Planets and Moons  ID: 10477

LARGEST: A Spherical Movie About Jupiter

NASA's home for spherical films on Magic Planet. Download the Magic Planet-ready movie file here.

Three hundred and eighty million miles from Earth, the solar system's largest planet spins like a sizzling top in the night, massive and powerful beyond all comparison short of the sun itself. It's therefore only fitting—and certainly about time—that the fifth planet receive its proper cinematic due, set naturally on the most appropriate cinematic platform. With the movie LARGEST, Jupiter comes to Science On a Sphere.

LARGEST examines the gas giant like a work of art, like a destination of celestial wonder. Starting with the basics, the movie examines the gross anatomy of the immense planet. From swirling winds to astounding rotational velocity to unimaginable size, Jupiter demands nothing less than a list of superlatives. But where general description sets the stage, LARGEST parts the curtains on humanity's experience with the fifth planet. The movie takes us on a journey to this immense sphere via dramatic fly-bys with some of the most astounding robotic probes ever designed. Then, with NASA instruments trained on the striped behemoth, the drama really begins.

NASA released LARGEST on September 15, 2009. It is one in a series of spherical movies created entirely by staff at the NASA Goddard Space Flight Center. But while the process to create a fully spherical movie is something of an in-house Goddard creation, the Science On a Sphere projection system itself is an invention of the space agency's sibling NOAA.

This film has been prepared exclusively for playback on spherical projections systems. It will not play properly on a traditional computer or television screen. If you are interested in downloading the complete final movie file for spherical playback, please visit

For more information about the movie itself, visit the main website at

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Victoria Weeks (HTSI): Animator
Greg Shirah (NASA/GSFC): Animator
Tom Bridgman (GST): Animator
Ernie Wright (UMBC): Animator
Lori Perkins (NASA/GSFC): Animator
Walt Feimer (HTSI): Animator
Victoria Weeks (HTSI): Video Editor
Chris Meaney (HTSI): Narrator
Michael Starobin (HTSI): Producer
Amy A. Simon (NASA/GSFC): Scientist
David R. Williams (NASA/GSFC): Scientist
Pankaj K. Jaiswal (SAIC): Project Support
James W. Williams (GST): Project Support
Stuart A. Snodgrass (HTSI): Project Support
Michael Starobin (HTSI): Writer

Official Movie Credits:
Written, Produced & Directed by Michael Starobin Edited by Victoria Weeks Narrated by Chris Meaney Motion Graphics Victoria Weeks The Scientific Visualization Studio/NASA GSFC Director of Data Visualization Horace Mitchell Visualization Team Greg Shirah Tom Bridgman Ernest Wright Lori Perkins Software Development Greg Shirah Eric Sokolowsky Sound Design, Incidental Music Michael Starobin Computer Voice Mara Bayewitz Animation Walt Feimer IT Management Pankaj Jaiswal Jim Williams Stuart Snodgrass Recording Engineer Mike Velle Account Management Mike Velle Science On a Sphere Project Liaison Maurice Henderson Scientific Consultants Dr. Amy Simon-Miller, GSFC Dr. David R. Williams, GSFC Educational Content Development Sallie Smith, Pamela Clark Other Contributors Steve Albers, NOAA Reta Beebe, New Mexico State University Gordon Bjoraker, GSFC Shawn Ewald, Caltech/JPL Brendan Fisher, Caltech/JPL Heidi B. Hammel, Space Science Institute Andy Ingersoll, Caltech/JPL Allen Lunsford, Catholic University/GSFC Louis Mayo, HTSI/GSFC Glenn S. Orton, Caltech/JPL Carolyn Porco, Space Science Institute Dennis Reuter, GSFC Michael D. Smith, GSFC Ashwin R. Vasavada, Caltech/JPL Keith Noll, Space Telescope Science Institute Microscopic Footage Peter A. Siver, Department of Botany, Connecticut College, New London, Connecticut Music Ludwig van Beethoven, Symphony No. 9, 2nd Movement Op. 125 Ludwig van Beethoven, Symphony No. 2, 2nd Movement Op. 36 Felix Mendelssohn, The Hebrides Overture, Op. 26 Felix Mendelssohn, Symphony No. 4 3rd Movement, Op. 90 Dr. Keith J. Salmon, Conductor Additional Thanks Mika and Tamara Kostamo NASA Cassini Imaging Team Cosmos Studios Wayne Lanier NASA Opportunities in Education & Public Outreach for Earth and Space Science Program The NASA New Horizons Mission Executive Producer for Honeywell Technology Solutions Patrick Kennedy Executive Producer for NASA Television, GSFC Wade Sisler Science On a Sphere was Developed by NOAA LARGEST It's good to be king. Copyright © 2009 NASA Goddard Space Flight Center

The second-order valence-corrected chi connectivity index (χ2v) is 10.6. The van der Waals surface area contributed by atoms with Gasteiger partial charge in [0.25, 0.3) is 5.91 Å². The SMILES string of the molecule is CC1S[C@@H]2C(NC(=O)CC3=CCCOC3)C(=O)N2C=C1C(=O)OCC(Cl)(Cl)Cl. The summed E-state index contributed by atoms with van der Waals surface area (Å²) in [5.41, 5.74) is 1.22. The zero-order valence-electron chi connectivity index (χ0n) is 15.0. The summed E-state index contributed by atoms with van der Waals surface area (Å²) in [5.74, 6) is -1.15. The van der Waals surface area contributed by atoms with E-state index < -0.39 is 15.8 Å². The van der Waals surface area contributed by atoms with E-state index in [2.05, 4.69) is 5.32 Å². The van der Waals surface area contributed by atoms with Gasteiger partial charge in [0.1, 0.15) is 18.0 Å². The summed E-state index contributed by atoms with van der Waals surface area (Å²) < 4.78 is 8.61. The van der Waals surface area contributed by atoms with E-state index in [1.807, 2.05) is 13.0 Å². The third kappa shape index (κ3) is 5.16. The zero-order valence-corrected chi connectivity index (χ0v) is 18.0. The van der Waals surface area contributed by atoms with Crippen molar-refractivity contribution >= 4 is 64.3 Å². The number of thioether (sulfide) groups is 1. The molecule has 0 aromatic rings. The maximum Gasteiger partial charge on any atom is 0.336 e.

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Data Used:
Terra and Aqua/MODIS/Blue Marble: Next Generation also referred to as: BMNG
The Blue Marble data is courtesy of Reto Stockli (NASA/GSFC).
JPL/Horizon Orbital Ephemerides
Ephemeris - NASA/JPL - 2007/11/23 to 2011/07/02
Planetary ephemerides
CPC (Climate Prediction Center) Cloud Composite
Data Compilation - Climate Prediction Center (CPC) - 2007/06/29 to 2007/07/19
Global cloud cover from multiple satellites
Simulated Jupiter Wind Flow Field
Model - 2000
also referred to as: Shoemaker-Levy 9 Comet Fragment Ephemerides
Ephemeris - 1994/06/17 to 1994/08/01
Cassini/Imaging Science Subsystem also referred to as: Cassini/Jupiter imagery
Mosaic - Cassini Imagery/Central Laboratory for OPerations - 2000
Cassini/Jupiter imagery
Voyager-1/Imaging Science Subsystem
Voyager-2/Imaging Science Subsystem
Note: While we identify the data sets used in these visualizations, we do not store any further details nor the data sets themselves on our site.

This item is part of these series:
Narrated Movies
Science On a Sphere
Goddard Best of 2009 Film Festival
Goddard Magic Planet Media

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